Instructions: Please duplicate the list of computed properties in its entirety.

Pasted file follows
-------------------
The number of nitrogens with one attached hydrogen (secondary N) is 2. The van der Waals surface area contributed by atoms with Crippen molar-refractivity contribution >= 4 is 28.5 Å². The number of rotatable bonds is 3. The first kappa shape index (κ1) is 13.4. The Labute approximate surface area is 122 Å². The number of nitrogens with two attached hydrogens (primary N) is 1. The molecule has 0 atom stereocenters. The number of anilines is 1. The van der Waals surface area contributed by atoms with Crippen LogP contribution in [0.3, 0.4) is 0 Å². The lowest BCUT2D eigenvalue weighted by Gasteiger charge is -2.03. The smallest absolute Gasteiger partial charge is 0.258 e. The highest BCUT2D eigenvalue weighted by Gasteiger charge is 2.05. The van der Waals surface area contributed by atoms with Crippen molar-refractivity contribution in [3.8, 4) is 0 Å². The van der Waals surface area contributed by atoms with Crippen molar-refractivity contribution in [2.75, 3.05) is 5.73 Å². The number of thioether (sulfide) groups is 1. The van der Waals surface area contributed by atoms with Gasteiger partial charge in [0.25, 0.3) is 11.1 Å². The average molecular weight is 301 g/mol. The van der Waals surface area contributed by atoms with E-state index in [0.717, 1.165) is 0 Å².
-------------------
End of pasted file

The number of nitrogens with one attached hydrogen (secondary N) is 2. The van der Waals surface area contributed by atoms with Crippen molar-refractivity contribution >= 4 is 28.5 Å². The number of rotatable bonds is 3. The first kappa shape index (κ1) is 13.4. The Labute approximate surface area is 122 Å². The number of nitrogens with two attached hydrogens (primary N) is 1. The molecule has 0 atom stereocenters. The number of anilines is 1. The van der Waals surface area contributed by atoms with Crippen LogP contribution in [0.3, 0.4) is 0 Å². The lowest BCUT2D eigenvalue weighted by Gasteiger charge is -2.03. The smallest absolute Gasteiger partial charge is 0.258 e. The highest BCUT2D eigenvalue weighted by Gasteiger charge is 2.05. The van der Waals surface area contributed by atoms with Crippen molar-refractivity contribution in [3.8, 4) is 0 Å². The van der Waals surface area contributed by atoms with Crippen molar-refractivity contribution in [2.75, 3.05) is 5.73 Å². The number of thioether (sulfide) groups is 1. The van der Waals surface area contributed by atoms with Gasteiger partial charge in [0.25, 0.3) is 11.1 Å². The average molecular weight is 301 g/mol. The van der Waals surface area contributed by atoms with E-state index in [0.717, 1.165) is 0 Å².